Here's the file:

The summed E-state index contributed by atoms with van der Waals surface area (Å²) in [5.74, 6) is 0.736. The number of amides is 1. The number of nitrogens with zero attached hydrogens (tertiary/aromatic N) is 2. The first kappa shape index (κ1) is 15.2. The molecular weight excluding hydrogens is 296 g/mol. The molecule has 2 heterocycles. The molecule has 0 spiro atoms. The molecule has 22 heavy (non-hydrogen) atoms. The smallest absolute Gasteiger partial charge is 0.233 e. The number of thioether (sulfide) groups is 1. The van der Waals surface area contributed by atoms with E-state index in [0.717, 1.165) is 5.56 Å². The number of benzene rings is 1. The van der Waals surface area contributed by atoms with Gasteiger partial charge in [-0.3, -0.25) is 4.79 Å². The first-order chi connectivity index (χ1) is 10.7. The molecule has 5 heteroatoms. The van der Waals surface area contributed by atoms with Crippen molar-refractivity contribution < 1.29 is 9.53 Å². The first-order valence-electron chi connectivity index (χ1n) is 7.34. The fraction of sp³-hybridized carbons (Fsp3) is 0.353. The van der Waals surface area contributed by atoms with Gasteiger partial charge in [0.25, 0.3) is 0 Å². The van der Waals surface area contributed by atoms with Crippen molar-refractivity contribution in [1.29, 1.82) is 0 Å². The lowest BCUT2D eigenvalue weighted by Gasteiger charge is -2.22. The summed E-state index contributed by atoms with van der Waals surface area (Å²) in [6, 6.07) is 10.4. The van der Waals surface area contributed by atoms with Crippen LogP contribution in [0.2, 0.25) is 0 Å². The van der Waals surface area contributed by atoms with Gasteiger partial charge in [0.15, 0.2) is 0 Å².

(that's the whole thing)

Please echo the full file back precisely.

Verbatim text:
The summed E-state index contributed by atoms with van der Waals surface area (Å²) in [5.74, 6) is 0.736. The number of amides is 1. The number of nitrogens with zero attached hydrogens (tertiary/aromatic N) is 2. The first kappa shape index (κ1) is 15.2. The molecular weight excluding hydrogens is 296 g/mol. The molecule has 2 heterocycles. The molecule has 0 spiro atoms. The molecule has 22 heavy (non-hydrogen) atoms. The smallest absolute Gasteiger partial charge is 0.233 e. The number of thioether (sulfide) groups is 1. The van der Waals surface area contributed by atoms with E-state index in [0.717, 1.165) is 5.56 Å². The number of benzene rings is 1. The van der Waals surface area contributed by atoms with Gasteiger partial charge in [-0.3, -0.25) is 4.79 Å². The first-order chi connectivity index (χ1) is 10.7. The molecule has 5 heteroatoms. The van der Waals surface area contributed by atoms with Crippen molar-refractivity contribution < 1.29 is 9.53 Å². The first-order valence-electron chi connectivity index (χ1n) is 7.34. The fraction of sp³-hybridized carbons (Fsp3) is 0.353. The van der Waals surface area contributed by atoms with Gasteiger partial charge in [0.25, 0.3) is 0 Å². The van der Waals surface area contributed by atoms with Crippen molar-refractivity contribution in [1.29, 1.82) is 0 Å². The lowest BCUT2D eigenvalue weighted by Gasteiger charge is -2.22. The summed E-state index contributed by atoms with van der Waals surface area (Å²) in [6, 6.07) is 10.4. The van der Waals surface area contributed by atoms with Crippen LogP contribution in [0.2, 0.25) is 0 Å². The van der Waals surface area contributed by atoms with Gasteiger partial charge in [0.15, 0.2) is 0 Å².